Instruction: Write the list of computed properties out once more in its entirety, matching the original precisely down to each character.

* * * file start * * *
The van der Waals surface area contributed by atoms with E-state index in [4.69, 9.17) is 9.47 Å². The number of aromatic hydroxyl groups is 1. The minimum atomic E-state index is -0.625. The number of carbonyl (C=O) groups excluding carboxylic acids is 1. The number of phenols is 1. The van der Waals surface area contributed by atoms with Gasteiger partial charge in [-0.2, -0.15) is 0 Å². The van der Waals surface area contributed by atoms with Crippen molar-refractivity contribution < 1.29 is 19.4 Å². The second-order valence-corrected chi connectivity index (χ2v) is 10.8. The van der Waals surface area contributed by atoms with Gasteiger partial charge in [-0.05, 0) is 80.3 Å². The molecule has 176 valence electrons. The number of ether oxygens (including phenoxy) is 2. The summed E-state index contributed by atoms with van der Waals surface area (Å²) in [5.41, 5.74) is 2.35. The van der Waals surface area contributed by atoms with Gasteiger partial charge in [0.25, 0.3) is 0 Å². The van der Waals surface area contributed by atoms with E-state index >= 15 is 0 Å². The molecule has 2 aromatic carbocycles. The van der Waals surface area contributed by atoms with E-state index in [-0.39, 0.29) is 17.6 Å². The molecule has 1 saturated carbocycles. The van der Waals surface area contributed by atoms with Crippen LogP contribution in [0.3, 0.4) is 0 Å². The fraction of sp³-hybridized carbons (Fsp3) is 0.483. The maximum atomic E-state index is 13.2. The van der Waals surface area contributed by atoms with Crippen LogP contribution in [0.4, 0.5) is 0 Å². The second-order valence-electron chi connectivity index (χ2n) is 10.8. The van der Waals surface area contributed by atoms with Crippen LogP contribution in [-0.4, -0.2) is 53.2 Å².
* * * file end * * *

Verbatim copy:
The van der Waals surface area contributed by atoms with E-state index in [4.69, 9.17) is 9.47 Å². The number of aromatic hydroxyl groups is 1. The minimum atomic E-state index is -0.625. The number of carbonyl (C=O) groups excluding carboxylic acids is 1. The number of phenols is 1. The van der Waals surface area contributed by atoms with Gasteiger partial charge in [-0.2, -0.15) is 0 Å². The van der Waals surface area contributed by atoms with Crippen molar-refractivity contribution < 1.29 is 19.4 Å². The second-order valence-corrected chi connectivity index (χ2v) is 10.8. The van der Waals surface area contributed by atoms with Gasteiger partial charge in [-0.05, 0) is 80.3 Å². The molecule has 176 valence electrons. The number of ether oxygens (including phenoxy) is 2. The summed E-state index contributed by atoms with van der Waals surface area (Å²) in [5.41, 5.74) is 2.35. The van der Waals surface area contributed by atoms with Gasteiger partial charge in [0.25, 0.3) is 0 Å². The van der Waals surface area contributed by atoms with E-state index >= 15 is 0 Å². The molecule has 2 aromatic carbocycles. The van der Waals surface area contributed by atoms with E-state index in [-0.39, 0.29) is 17.6 Å². The molecule has 1 saturated carbocycles. The van der Waals surface area contributed by atoms with Crippen LogP contribution in [0.3, 0.4) is 0 Å². The fraction of sp³-hybridized carbons (Fsp3) is 0.483. The maximum atomic E-state index is 13.2. The van der Waals surface area contributed by atoms with Crippen LogP contribution in [0.4, 0.5) is 0 Å². The second-order valence-electron chi connectivity index (χ2n) is 10.8. The van der Waals surface area contributed by atoms with Crippen LogP contribution in [-0.4, -0.2) is 53.2 Å².